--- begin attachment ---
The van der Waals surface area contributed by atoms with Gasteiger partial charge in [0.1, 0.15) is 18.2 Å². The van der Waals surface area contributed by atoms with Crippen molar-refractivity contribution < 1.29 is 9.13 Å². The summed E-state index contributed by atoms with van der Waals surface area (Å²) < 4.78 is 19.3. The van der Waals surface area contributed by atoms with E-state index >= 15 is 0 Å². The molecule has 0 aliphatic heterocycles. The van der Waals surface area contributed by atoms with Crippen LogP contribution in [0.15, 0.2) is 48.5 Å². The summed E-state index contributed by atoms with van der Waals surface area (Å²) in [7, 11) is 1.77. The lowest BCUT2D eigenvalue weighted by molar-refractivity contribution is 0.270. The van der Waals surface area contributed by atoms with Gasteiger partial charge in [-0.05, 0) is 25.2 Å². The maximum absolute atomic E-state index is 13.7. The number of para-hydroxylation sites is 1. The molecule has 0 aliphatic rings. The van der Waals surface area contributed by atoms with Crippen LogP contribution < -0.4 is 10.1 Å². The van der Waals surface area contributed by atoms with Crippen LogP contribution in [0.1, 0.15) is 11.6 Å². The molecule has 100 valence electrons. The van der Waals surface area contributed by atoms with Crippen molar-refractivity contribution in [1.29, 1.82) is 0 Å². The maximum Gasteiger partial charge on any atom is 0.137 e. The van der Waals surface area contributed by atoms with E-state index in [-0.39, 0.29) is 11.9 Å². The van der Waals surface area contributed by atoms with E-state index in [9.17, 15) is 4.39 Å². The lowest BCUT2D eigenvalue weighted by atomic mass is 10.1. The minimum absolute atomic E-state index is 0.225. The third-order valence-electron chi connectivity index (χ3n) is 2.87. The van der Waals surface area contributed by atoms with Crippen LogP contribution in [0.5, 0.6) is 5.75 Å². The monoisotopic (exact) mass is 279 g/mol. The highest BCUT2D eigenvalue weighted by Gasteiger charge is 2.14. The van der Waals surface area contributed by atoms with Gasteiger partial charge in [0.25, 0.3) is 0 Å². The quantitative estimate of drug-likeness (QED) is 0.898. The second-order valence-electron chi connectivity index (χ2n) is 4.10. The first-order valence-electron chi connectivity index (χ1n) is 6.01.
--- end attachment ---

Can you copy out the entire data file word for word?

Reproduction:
The van der Waals surface area contributed by atoms with Gasteiger partial charge in [0.1, 0.15) is 18.2 Å². The van der Waals surface area contributed by atoms with Crippen molar-refractivity contribution < 1.29 is 9.13 Å². The summed E-state index contributed by atoms with van der Waals surface area (Å²) < 4.78 is 19.3. The van der Waals surface area contributed by atoms with E-state index >= 15 is 0 Å². The molecule has 0 aliphatic heterocycles. The van der Waals surface area contributed by atoms with Crippen LogP contribution in [0.15, 0.2) is 48.5 Å². The summed E-state index contributed by atoms with van der Waals surface area (Å²) in [7, 11) is 1.77. The lowest BCUT2D eigenvalue weighted by molar-refractivity contribution is 0.270. The van der Waals surface area contributed by atoms with Gasteiger partial charge in [-0.05, 0) is 25.2 Å². The maximum absolute atomic E-state index is 13.7. The number of para-hydroxylation sites is 1. The molecule has 0 aliphatic rings. The van der Waals surface area contributed by atoms with Crippen LogP contribution < -0.4 is 10.1 Å². The van der Waals surface area contributed by atoms with Crippen LogP contribution in [0.1, 0.15) is 11.6 Å². The molecule has 100 valence electrons. The van der Waals surface area contributed by atoms with Crippen molar-refractivity contribution in [1.29, 1.82) is 0 Å². The maximum Gasteiger partial charge on any atom is 0.137 e. The van der Waals surface area contributed by atoms with E-state index in [-0.39, 0.29) is 11.9 Å². The van der Waals surface area contributed by atoms with E-state index in [9.17, 15) is 4.39 Å². The lowest BCUT2D eigenvalue weighted by atomic mass is 10.1. The minimum absolute atomic E-state index is 0.225. The third-order valence-electron chi connectivity index (χ3n) is 2.87. The van der Waals surface area contributed by atoms with Crippen LogP contribution in [0.5, 0.6) is 5.75 Å². The monoisotopic (exact) mass is 279 g/mol. The highest BCUT2D eigenvalue weighted by Gasteiger charge is 2.14. The van der Waals surface area contributed by atoms with Gasteiger partial charge in [0.25, 0.3) is 0 Å². The quantitative estimate of drug-likeness (QED) is 0.898. The second-order valence-electron chi connectivity index (χ2n) is 4.10. The first-order valence-electron chi connectivity index (χ1n) is 6.01.